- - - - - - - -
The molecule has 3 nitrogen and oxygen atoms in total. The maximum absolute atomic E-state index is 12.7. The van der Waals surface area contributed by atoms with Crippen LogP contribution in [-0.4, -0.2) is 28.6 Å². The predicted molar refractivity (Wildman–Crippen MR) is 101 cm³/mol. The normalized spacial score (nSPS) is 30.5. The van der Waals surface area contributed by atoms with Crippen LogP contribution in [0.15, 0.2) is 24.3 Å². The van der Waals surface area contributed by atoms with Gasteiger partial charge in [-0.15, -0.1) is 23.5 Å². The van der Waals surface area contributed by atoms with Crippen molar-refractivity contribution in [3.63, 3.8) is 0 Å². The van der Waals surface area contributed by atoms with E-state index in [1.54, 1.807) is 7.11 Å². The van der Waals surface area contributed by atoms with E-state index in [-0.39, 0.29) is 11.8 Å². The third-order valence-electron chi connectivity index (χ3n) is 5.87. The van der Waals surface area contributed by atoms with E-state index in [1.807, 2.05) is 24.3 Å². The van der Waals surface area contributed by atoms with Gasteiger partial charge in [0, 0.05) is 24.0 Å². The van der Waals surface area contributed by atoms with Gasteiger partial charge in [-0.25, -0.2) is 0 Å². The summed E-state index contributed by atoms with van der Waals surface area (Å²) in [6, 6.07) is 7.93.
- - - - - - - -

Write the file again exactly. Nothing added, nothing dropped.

The molecule has 3 nitrogen and oxygen atoms in total. The maximum absolute atomic E-state index is 12.7. The van der Waals surface area contributed by atoms with Crippen LogP contribution in [-0.4, -0.2) is 28.6 Å². The predicted molar refractivity (Wildman–Crippen MR) is 101 cm³/mol. The normalized spacial score (nSPS) is 30.5. The van der Waals surface area contributed by atoms with Crippen LogP contribution in [0.15, 0.2) is 24.3 Å². The van der Waals surface area contributed by atoms with Gasteiger partial charge in [-0.15, -0.1) is 23.5 Å². The van der Waals surface area contributed by atoms with Crippen molar-refractivity contribution in [3.63, 3.8) is 0 Å². The van der Waals surface area contributed by atoms with E-state index in [1.54, 1.807) is 7.11 Å². The van der Waals surface area contributed by atoms with E-state index in [-0.39, 0.29) is 11.8 Å². The third-order valence-electron chi connectivity index (χ3n) is 5.87. The van der Waals surface area contributed by atoms with E-state index in [1.807, 2.05) is 24.3 Å². The van der Waals surface area contributed by atoms with Gasteiger partial charge in [0, 0.05) is 24.0 Å². The van der Waals surface area contributed by atoms with Gasteiger partial charge in [-0.25, -0.2) is 0 Å². The summed E-state index contributed by atoms with van der Waals surface area (Å²) in [6, 6.07) is 7.93.